United States: GDP growth gains momentum in the first quarter
According to a preliminary GDP estimate released by the Bureau of Economic Analysis, the economy expanded 6.4% in Q1 in seasonally-adjusted annualized terms (SAAR), beating analysts’ expectations of 6.1% growth and accelerating from the previous quarter’s 4.3% rise. In annual terms, GDP rose 0.4% in Q1 after dropping 2.4% in Q4 2020, marking the first annual increase since Q1 last year.
The first quarter’s acceleration was predominately driven by stronger domestic demand growth. A relatively quick vaccine rollout supported consumer and business confidence, while strong fiscal stimulus in the form of cash handouts provided a boost at the tail end of the quarter, following the approval of President Biden’s Covid-19 relief package. Private consumption growth rose to 10.7% SAAR (Q4 2020: +2.3% SAAR), while government spending increased 6.3% in Q1 (Q4 2020: -0.8% SAAR). That said, fixed investment growth moderated to 10.1% from 18.6% in the previous quarter.
Turning to the external sector, exports of goods and services dipped 1.1% in Q1, after expanding 22.3% in the fourth quarter of last year, while growth in imports of goods and services eased to 5.7% from 29.8% in Q4. The external sector thus subtracted 0.9 percentage points from the headline figure, which was less pronounced than the fourth quarter’s subtraction of 1.5 percentage points.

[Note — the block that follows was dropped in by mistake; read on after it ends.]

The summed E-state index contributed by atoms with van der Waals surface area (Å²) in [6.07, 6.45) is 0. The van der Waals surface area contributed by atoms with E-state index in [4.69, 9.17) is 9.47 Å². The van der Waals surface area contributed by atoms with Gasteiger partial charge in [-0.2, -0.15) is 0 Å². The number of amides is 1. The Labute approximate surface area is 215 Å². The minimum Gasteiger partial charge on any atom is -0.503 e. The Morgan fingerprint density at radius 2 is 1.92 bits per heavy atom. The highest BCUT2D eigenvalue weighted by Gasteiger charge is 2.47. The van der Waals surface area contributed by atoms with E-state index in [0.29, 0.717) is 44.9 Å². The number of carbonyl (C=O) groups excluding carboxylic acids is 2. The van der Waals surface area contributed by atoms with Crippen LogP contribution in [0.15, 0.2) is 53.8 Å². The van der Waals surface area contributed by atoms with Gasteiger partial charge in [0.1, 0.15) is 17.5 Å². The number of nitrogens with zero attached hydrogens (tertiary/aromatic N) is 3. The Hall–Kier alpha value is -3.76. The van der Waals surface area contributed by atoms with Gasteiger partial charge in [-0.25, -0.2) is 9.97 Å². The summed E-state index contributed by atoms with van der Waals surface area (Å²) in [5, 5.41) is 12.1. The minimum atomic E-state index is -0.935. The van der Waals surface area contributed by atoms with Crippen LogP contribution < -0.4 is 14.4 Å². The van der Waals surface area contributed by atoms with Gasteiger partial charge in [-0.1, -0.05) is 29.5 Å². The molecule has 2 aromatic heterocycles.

Commenting on the outlook for the second quarter, Katherine Judge, senior economist at CIBC World Markets, noted:
“Growth in the second quarter is likely to be brisk given the overhang of savings that consumers have, as well as the potential for rebuilding manufacturing stockpiles, although the auto sector in particular will face challenges as a result of chip shortages.”
Looking further ahead, James Knightley, chief international economist at ING, noted:
“The U.S. economy has already experienced $5tn of stimulus through measures enacted by Presidents Trump and Biden and is set to be boosted by an additional $4tn of spending, partially offset by some tax rises, from Joe Biden’s latest infrastructure and social spending plans. That is equivalent to around 40% of GDP all in and with household balance sheets in great shape and the U.S. economy opening up more and more we should be expecting very strong growth for several quarters to come.”